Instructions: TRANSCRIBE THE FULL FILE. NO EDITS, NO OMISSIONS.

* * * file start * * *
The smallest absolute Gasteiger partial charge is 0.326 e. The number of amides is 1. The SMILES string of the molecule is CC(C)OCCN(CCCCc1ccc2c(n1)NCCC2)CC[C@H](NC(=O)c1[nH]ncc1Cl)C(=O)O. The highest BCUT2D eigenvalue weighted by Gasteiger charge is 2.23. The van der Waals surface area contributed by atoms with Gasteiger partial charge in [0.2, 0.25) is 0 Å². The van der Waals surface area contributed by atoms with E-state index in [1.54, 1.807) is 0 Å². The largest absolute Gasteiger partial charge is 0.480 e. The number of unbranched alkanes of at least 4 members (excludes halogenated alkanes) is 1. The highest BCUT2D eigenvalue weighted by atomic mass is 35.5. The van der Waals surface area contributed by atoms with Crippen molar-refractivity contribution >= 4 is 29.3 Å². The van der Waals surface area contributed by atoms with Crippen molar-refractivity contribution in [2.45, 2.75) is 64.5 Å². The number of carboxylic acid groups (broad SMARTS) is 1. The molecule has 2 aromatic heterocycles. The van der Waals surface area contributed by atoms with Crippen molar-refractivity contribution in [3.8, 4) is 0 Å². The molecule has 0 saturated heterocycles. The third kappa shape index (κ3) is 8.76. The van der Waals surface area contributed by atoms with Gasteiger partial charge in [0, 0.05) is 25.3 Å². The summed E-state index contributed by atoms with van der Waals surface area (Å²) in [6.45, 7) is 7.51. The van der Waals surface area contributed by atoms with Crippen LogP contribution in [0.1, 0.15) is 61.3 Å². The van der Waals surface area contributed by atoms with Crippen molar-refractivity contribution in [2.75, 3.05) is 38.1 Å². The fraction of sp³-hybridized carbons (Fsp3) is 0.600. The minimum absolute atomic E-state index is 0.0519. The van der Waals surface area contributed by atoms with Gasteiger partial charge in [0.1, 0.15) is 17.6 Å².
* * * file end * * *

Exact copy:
The smallest absolute Gasteiger partial charge is 0.326 e. The number of amides is 1. The SMILES string of the molecule is CC(C)OCCN(CCCCc1ccc2c(n1)NCCC2)CC[C@H](NC(=O)c1[nH]ncc1Cl)C(=O)O. The highest BCUT2D eigenvalue weighted by Gasteiger charge is 2.23. The van der Waals surface area contributed by atoms with Gasteiger partial charge in [0.2, 0.25) is 0 Å². The van der Waals surface area contributed by atoms with E-state index in [1.54, 1.807) is 0 Å². The largest absolute Gasteiger partial charge is 0.480 e. The number of unbranched alkanes of at least 4 members (excludes halogenated alkanes) is 1. The highest BCUT2D eigenvalue weighted by atomic mass is 35.5. The van der Waals surface area contributed by atoms with Crippen molar-refractivity contribution >= 4 is 29.3 Å². The van der Waals surface area contributed by atoms with Crippen molar-refractivity contribution in [2.45, 2.75) is 64.5 Å². The number of carboxylic acid groups (broad SMARTS) is 1. The molecule has 2 aromatic heterocycles. The van der Waals surface area contributed by atoms with Crippen molar-refractivity contribution in [3.8, 4) is 0 Å². The molecule has 0 saturated heterocycles. The third kappa shape index (κ3) is 8.76. The van der Waals surface area contributed by atoms with Gasteiger partial charge in [0, 0.05) is 25.3 Å². The summed E-state index contributed by atoms with van der Waals surface area (Å²) in [6.45, 7) is 7.51. The van der Waals surface area contributed by atoms with Crippen LogP contribution in [0.1, 0.15) is 61.3 Å². The van der Waals surface area contributed by atoms with Crippen molar-refractivity contribution in [2.75, 3.05) is 38.1 Å². The fraction of sp³-hybridized carbons (Fsp3) is 0.600. The minimum absolute atomic E-state index is 0.0519. The van der Waals surface area contributed by atoms with Gasteiger partial charge in [0.1, 0.15) is 17.6 Å².